I remember a political ad that ran in 1982 on local Alabama television station. It was paid for by a candidate for a seat on the council in Lee County, Alabama. This man’s courageous motto was “More Jobs. Less Crime.”
Here’s a fun exercise during this political season as you listen to news broadcasts and read newspapers and websites: each time you hear or read a statement by a candidate, ask yourself if you can seriously imagine that candidate’s opponent publicly expressing the opposite opinion. If you answer “no,” then that candidate has pronounced a mere platitude, a banality, and said nothing worthy of attention.
For example, I cannot imagine that the opponent of the above-mentioned candidate for a seat on the county council would have said “My esteemed opponent, Mr. _____ favors more jobs and less crime. I dissent! If elected, I will work for fewer jobs and more crime!”
Likewise for the many candidates who will no doubt audaciously proclaim their opposition to wasteful government spending and unfair tax breaks, or their support for a strong America and for better education for our children.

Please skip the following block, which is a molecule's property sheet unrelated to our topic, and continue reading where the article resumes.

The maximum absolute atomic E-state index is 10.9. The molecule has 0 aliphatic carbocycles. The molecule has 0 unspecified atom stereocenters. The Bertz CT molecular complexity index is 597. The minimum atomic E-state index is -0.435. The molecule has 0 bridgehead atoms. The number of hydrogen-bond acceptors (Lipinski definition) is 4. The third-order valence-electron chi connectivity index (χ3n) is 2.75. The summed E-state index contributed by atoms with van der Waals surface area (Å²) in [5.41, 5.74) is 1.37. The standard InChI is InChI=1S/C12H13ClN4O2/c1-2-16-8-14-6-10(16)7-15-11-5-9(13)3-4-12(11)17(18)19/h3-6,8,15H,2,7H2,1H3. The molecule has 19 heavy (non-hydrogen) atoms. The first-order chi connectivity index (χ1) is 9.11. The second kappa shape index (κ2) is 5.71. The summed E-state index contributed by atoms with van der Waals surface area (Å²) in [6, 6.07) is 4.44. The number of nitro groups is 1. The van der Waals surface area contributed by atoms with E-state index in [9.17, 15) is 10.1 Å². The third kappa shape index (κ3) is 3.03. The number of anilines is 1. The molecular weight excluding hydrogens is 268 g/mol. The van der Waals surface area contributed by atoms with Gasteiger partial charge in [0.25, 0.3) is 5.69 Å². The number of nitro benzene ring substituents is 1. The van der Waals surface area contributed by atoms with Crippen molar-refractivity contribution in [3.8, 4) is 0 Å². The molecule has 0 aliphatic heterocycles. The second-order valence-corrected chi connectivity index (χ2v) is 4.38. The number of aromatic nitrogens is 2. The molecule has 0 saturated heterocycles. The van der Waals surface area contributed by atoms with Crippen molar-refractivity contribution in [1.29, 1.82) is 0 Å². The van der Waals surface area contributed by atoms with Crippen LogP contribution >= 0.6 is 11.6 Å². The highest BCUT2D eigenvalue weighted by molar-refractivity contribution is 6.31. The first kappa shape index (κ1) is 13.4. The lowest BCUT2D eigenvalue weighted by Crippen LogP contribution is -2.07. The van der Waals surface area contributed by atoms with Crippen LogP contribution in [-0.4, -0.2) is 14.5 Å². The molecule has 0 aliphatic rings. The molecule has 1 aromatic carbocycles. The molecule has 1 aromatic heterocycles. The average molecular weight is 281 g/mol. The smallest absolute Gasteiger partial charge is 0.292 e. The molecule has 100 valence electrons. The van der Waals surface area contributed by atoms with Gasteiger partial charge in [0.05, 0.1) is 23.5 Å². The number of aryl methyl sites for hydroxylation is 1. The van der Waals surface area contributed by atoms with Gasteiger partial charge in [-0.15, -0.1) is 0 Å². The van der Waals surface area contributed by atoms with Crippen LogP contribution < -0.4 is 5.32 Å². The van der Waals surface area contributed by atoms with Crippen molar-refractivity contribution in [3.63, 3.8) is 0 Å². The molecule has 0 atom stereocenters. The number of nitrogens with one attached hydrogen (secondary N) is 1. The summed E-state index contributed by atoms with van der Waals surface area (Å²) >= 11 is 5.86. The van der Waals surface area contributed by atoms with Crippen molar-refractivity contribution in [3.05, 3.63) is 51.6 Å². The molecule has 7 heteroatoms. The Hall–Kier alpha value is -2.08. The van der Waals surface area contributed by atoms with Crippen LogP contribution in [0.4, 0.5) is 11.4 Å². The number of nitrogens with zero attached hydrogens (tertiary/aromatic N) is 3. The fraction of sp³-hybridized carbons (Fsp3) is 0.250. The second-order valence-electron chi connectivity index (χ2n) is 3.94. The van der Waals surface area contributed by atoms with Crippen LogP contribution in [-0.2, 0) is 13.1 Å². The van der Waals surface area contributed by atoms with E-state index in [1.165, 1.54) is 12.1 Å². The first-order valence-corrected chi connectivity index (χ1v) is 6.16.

My guess is that well over half of what any candidate for political office says publicly is mere platitudes (as compared to substantive statements).
Of course, candidates sometimes do make substantive statements – for example, John Kerry’s insistence that, as President, he will work for drug-reimportation from Canada. Likewise for George Bush’s pledge that he will not reduce Social Security benefits for retirees and for those near retirement. You might agree or disagree with these positions, but such statements are substantive and not platitudinous.
But so, so much of candidates’ bombast and swagger are mere platitudes. One mark of successful candidates is their ability to pronounce platitudes in a tone of voice and with majestic body language that convey the impression that their platitudes are substantive, bold, and creative proclamations. It’s theater.